The most interesting thing about the National is that its five members aren’t all that interesting. “The National aren’t “dad-rock” so much as “men’s magazine rock”: music chiefly interested in the complications of being a stable person expected to own certain things and dress certain ways,” said Pitchfork of the band’s new album High Violet.
In its cover story, The Village Voice calls singer Matt Berninger “a near-perfect mix of the personalities that surround us every day.” The New York Times Magazine, also with significant coverage, describes them as “five men in their mid- to late 30s, with mortgages, children, wives or serious girlfriends and musical tastes that have likewise settled into convictions.” If you were looking for escapism in your rock and roll, apparently, this isn’t the band to provide it for you.
Perhaps this is why I’ve been obsessed with the National since their sophomore album, Sad Songs For Dirty Lovers. The five Ohio transplants exude normalcy, gentleness and humility in a way that never felt disingenuous. Berninger’s vocals are crooning and haunting but also withdrawn and insecure, while the backing band’s instrumentation projects a majestic glow that somehow stays rooted in a middle class aesthetic. Sad Songs, however, only hinted at the National’s potential —follow-ups Alligator and Boxer were evocative powerhouses full of stunning moment after stunning moment. Both albums topped my best-of lists for their respective years because they resonated so strongly as the soundtrack to my non-reckless lifestyle.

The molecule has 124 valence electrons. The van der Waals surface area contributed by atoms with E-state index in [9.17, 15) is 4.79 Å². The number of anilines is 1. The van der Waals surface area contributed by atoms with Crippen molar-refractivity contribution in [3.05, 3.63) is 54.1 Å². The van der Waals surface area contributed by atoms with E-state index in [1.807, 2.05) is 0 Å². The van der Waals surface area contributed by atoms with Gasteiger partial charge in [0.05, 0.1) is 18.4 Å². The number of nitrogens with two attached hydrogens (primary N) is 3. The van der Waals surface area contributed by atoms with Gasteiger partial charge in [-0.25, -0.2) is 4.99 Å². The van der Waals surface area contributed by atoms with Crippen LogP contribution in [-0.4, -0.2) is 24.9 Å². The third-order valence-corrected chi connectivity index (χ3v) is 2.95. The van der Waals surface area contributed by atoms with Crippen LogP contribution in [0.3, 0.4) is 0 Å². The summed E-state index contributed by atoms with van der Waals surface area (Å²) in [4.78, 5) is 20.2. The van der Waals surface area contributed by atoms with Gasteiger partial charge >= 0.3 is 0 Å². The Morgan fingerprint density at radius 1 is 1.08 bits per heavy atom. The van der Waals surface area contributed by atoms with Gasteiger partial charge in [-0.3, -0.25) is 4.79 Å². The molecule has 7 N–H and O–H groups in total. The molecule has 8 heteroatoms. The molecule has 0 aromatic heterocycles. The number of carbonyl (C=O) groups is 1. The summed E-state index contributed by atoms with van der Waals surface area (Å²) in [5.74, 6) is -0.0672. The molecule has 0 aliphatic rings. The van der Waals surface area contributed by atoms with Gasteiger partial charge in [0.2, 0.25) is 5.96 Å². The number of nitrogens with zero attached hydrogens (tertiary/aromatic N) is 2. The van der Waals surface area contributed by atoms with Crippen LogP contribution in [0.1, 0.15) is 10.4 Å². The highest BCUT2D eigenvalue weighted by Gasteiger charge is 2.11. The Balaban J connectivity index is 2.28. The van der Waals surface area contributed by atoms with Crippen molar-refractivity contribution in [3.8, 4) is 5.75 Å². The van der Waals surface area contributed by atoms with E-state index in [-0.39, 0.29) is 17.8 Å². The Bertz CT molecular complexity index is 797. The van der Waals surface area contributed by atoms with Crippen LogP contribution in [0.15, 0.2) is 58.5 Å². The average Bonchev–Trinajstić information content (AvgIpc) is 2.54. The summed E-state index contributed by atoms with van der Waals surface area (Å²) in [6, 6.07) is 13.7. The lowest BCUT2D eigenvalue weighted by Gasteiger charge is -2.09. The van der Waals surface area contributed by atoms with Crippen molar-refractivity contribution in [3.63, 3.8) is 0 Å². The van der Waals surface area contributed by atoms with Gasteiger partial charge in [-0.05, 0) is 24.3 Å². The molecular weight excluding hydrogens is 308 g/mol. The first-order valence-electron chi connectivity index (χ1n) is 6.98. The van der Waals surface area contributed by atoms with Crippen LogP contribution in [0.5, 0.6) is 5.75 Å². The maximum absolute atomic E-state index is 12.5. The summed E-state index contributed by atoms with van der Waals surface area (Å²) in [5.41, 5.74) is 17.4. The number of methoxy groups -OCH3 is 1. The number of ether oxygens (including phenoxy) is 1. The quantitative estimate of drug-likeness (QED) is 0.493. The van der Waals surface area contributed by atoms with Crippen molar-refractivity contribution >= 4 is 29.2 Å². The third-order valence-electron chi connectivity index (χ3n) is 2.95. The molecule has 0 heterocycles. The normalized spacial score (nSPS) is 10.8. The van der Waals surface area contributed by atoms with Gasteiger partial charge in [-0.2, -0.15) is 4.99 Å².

These high expectations are perhaps why High Violet, released two weeks ago, is also somewhat disappointing. The fifth release by Berninger and his band of brothers (Aaron and Bryce Dessner and Bryan and Scott Devedorf) is competent and consistent, but rarely thrills. If anything, it lulls and sedates. Vanity Fair inexplicably labeled these Brooklyn mortgage holders as our country’s Radiohead (a comparison which would surely confound the band itself). “Much as Radiohead did between The Bends and OK Computer, the National have taken every element in their sonic palette,” writes Bill Bradley, “From the layers of orchestration to the propulsive drumming, to guitars tuned in ways previously unimagined—and stretched each one’s scope and reach.” But really, when Radiohead announces a forthcoming record, we have no idea how it’s going to sound. The problem that the National has right now, though, is the exact opposite—we know exactly.
Except, with High Violet, the band has disappointingly opted to travel even further down the sedate route. It’s understood that Berninger will no longer employ his tortured howl (see: “Mr. November”)—granted—but the closest the band gets to un-depressing us on this fifth effort is “Blood Buzz, Ohio.” It’s almost as if during recording sessions the National was too concerned about waking up the babies and so they gave us a record of ballads.
Don’t get me wrong—High Violet is full of beautiful moments. “Runaway” is a tender lullaby, while “Afraid of Everyone” is haunting and spectral. The jangly “Sorrow” may be the most compassionate song the National has ever written (and knowing Berninger was thinking of Bryan, his drummer, when he wrote the lyrics makes it all the more heartfelt). But the double serving of “Anyone’s Ghost” and “Little Faith” feels limp and uninspired. I mean, the band is poised to finally realize the success it has been diligently working towards—why are they in such a dour mood all of a sudden? Is being a stable and married man with a kid and a job really that depressing?